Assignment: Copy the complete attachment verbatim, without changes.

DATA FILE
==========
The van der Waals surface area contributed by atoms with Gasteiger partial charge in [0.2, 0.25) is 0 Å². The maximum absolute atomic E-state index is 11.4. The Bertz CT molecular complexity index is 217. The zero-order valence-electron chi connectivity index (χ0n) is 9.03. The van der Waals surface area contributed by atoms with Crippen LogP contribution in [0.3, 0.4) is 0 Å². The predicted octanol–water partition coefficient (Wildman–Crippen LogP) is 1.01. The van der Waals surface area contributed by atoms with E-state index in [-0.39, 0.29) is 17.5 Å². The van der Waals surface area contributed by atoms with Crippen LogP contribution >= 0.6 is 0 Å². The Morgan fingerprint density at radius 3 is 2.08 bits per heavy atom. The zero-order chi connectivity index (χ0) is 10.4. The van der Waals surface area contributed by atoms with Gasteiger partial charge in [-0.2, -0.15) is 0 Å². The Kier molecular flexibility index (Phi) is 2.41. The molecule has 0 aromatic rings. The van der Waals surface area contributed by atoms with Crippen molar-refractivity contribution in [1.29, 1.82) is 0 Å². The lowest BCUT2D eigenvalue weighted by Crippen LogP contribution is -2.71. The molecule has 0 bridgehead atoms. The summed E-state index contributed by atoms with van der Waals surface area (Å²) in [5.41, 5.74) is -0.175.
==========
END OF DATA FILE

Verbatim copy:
The van der Waals surface area contributed by atoms with Gasteiger partial charge in [0.2, 0.25) is 0 Å². The maximum absolute atomic E-state index is 11.4. The Bertz CT molecular complexity index is 217. The zero-order valence-electron chi connectivity index (χ0n) is 9.03. The van der Waals surface area contributed by atoms with Crippen LogP contribution in [0.3, 0.4) is 0 Å². The predicted octanol–water partition coefficient (Wildman–Crippen LogP) is 1.01. The van der Waals surface area contributed by atoms with E-state index in [-0.39, 0.29) is 17.5 Å². The van der Waals surface area contributed by atoms with Crippen LogP contribution >= 0.6 is 0 Å². The Morgan fingerprint density at radius 3 is 2.08 bits per heavy atom. The zero-order chi connectivity index (χ0) is 10.4. The van der Waals surface area contributed by atoms with Gasteiger partial charge in [-0.2, -0.15) is 0 Å². The Kier molecular flexibility index (Phi) is 2.41. The molecule has 0 aromatic rings. The van der Waals surface area contributed by atoms with Crippen molar-refractivity contribution in [1.29, 1.82) is 0 Å². The lowest BCUT2D eigenvalue weighted by Crippen LogP contribution is -2.71. The molecule has 0 bridgehead atoms. The summed E-state index contributed by atoms with van der Waals surface area (Å²) in [5.41, 5.74) is -0.175.